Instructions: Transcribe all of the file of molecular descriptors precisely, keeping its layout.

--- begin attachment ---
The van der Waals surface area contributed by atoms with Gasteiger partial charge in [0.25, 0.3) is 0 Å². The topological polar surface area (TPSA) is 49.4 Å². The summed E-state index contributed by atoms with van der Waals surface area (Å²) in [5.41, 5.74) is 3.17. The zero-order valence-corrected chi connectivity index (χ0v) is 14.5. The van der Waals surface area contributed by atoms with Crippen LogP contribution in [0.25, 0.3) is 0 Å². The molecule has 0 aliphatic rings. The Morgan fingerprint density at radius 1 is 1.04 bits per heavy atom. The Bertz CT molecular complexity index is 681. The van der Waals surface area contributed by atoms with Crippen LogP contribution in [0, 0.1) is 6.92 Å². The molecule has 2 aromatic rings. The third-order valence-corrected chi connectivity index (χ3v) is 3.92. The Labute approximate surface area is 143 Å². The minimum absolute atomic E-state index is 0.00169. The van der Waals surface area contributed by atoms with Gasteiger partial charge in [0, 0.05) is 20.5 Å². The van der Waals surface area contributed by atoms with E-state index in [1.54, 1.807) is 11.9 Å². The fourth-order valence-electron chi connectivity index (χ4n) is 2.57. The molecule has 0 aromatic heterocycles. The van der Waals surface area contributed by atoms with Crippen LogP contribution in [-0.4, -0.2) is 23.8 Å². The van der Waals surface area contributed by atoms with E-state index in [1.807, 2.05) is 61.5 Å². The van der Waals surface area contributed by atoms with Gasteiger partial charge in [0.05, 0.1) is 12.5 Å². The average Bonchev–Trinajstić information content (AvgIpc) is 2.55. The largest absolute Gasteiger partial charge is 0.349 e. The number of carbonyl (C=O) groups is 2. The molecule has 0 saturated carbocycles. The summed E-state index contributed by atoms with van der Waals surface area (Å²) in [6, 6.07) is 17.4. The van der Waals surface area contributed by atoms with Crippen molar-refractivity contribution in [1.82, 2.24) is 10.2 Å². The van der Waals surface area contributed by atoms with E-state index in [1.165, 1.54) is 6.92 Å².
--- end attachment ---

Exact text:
The van der Waals surface area contributed by atoms with Gasteiger partial charge in [0.25, 0.3) is 0 Å². The topological polar surface area (TPSA) is 49.4 Å². The summed E-state index contributed by atoms with van der Waals surface area (Å²) in [5.41, 5.74) is 3.17. The zero-order valence-corrected chi connectivity index (χ0v) is 14.5. The van der Waals surface area contributed by atoms with Crippen LogP contribution in [0.25, 0.3) is 0 Å². The molecule has 0 aliphatic rings. The Morgan fingerprint density at radius 1 is 1.04 bits per heavy atom. The Bertz CT molecular complexity index is 681. The van der Waals surface area contributed by atoms with Crippen LogP contribution in [0, 0.1) is 6.92 Å². The molecule has 2 aromatic rings. The third-order valence-corrected chi connectivity index (χ3v) is 3.92. The Labute approximate surface area is 143 Å². The minimum absolute atomic E-state index is 0.00169. The van der Waals surface area contributed by atoms with Gasteiger partial charge in [0, 0.05) is 20.5 Å². The van der Waals surface area contributed by atoms with E-state index in [1.54, 1.807) is 11.9 Å². The fourth-order valence-electron chi connectivity index (χ4n) is 2.57. The molecule has 0 aromatic heterocycles. The van der Waals surface area contributed by atoms with Crippen LogP contribution in [-0.4, -0.2) is 23.8 Å². The van der Waals surface area contributed by atoms with E-state index in [1.807, 2.05) is 61.5 Å². The van der Waals surface area contributed by atoms with Gasteiger partial charge in [0.05, 0.1) is 12.5 Å². The average Bonchev–Trinajstić information content (AvgIpc) is 2.55. The largest absolute Gasteiger partial charge is 0.349 e. The number of carbonyl (C=O) groups is 2. The molecule has 0 saturated carbocycles. The summed E-state index contributed by atoms with van der Waals surface area (Å²) in [6, 6.07) is 17.4. The van der Waals surface area contributed by atoms with Crippen molar-refractivity contribution in [1.82, 2.24) is 10.2 Å². The van der Waals surface area contributed by atoms with E-state index in [1.165, 1.54) is 6.92 Å².